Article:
September 21, 2015, 9:15p.m. – THE UNIVERSITY is eyeing at least 5,000 students to enroll in UST Senior High School (SHS), which is set to open in 2016 in response to the government’s “K to 12” educational reforms.

The enrollment target was bared as the University
administration finally released the stringent guidelines for the transfer of
college faculty to senior high school next year due to the expected drastic
decline in college freshman enrollment.

“[T]he number of faculty members who will be needed in the
SHS is contingent upon the number of enrollees… so that a substantial number
of teaching loads can be distributed to the faculty members,” UST-SHS Principal
Pilar Romero said in a letter to Vice Rector for Academic Affairs Clarita
Carillo dated Aug. 28.

The UST-SHS requires faculty members to have master’s
degrees. A professional teacher’s license is not required but is an
“advantage,” Romero said.

Faculty members will also be required to attend all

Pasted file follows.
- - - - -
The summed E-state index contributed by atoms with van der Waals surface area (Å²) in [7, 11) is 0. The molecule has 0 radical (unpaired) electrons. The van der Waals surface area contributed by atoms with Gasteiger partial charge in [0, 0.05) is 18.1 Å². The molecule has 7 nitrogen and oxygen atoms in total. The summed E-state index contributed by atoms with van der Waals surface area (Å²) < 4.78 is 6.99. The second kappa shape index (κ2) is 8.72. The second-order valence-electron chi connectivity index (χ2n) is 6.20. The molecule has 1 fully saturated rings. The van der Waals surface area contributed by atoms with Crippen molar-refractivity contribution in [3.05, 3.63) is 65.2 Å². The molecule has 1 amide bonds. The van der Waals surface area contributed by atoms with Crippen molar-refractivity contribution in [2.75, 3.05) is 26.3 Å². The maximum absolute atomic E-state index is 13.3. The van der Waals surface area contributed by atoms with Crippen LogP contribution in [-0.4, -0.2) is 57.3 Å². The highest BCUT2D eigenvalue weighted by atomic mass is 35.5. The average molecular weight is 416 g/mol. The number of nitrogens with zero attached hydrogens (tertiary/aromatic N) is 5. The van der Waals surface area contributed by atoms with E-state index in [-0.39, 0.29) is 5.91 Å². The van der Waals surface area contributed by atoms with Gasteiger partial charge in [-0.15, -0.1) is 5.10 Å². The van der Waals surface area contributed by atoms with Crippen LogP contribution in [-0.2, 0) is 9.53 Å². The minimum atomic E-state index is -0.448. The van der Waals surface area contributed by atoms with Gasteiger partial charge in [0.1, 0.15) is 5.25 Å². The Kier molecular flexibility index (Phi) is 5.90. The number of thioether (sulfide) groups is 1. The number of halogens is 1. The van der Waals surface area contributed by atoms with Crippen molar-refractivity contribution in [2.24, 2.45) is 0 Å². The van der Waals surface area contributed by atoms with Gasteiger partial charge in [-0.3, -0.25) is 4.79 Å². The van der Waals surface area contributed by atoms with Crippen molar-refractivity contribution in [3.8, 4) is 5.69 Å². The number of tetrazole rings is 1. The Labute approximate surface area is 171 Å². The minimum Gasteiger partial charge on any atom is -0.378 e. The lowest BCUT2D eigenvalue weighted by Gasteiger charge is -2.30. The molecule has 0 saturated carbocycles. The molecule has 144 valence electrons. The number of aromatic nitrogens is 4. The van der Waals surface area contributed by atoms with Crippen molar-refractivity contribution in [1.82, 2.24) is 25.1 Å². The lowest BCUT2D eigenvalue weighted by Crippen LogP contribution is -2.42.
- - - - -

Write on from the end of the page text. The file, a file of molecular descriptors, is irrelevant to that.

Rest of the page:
“retooling seminars” to be conducted during the long holiday break in January,
she added.

In addition to holding classes from Monday to Saturday,
senior high school faculty members must “allot consultation hours and
opportunity classes for students who may need special assistance in coping with
the academic requirements of the subjects they are handling.”

Romero said the compensation of faculty members would be
based on guidelines to be issued by a government consultative council composed
of the Department of Labor and Employment, Commission on Higher Education,
Technical Education and Skills Development Authority and the Department of

College faculty are set to be displaced by the K to 12
reforms, with the transition period reducing college teaching loads beginning
next school year. High school students will spend two more years in senior high
school or Grades 11 and 12, instead of graduating to college.

Because of the small number of enrollees, UST will offer
only 13 programs to freshmen enrollees next year.

The Varsitarian previously
reported that college professors, aside from teaching in senior high school,
will also have the option of doing office work, taking research loads and going
in sabbatical or study leaves.

K to 12 critics warn that an estimated 85,000 higher
education institution employees are at risk of losing their jobs or suffering
pay cuts once the program goes in full swing. Jerome P. Villanueva


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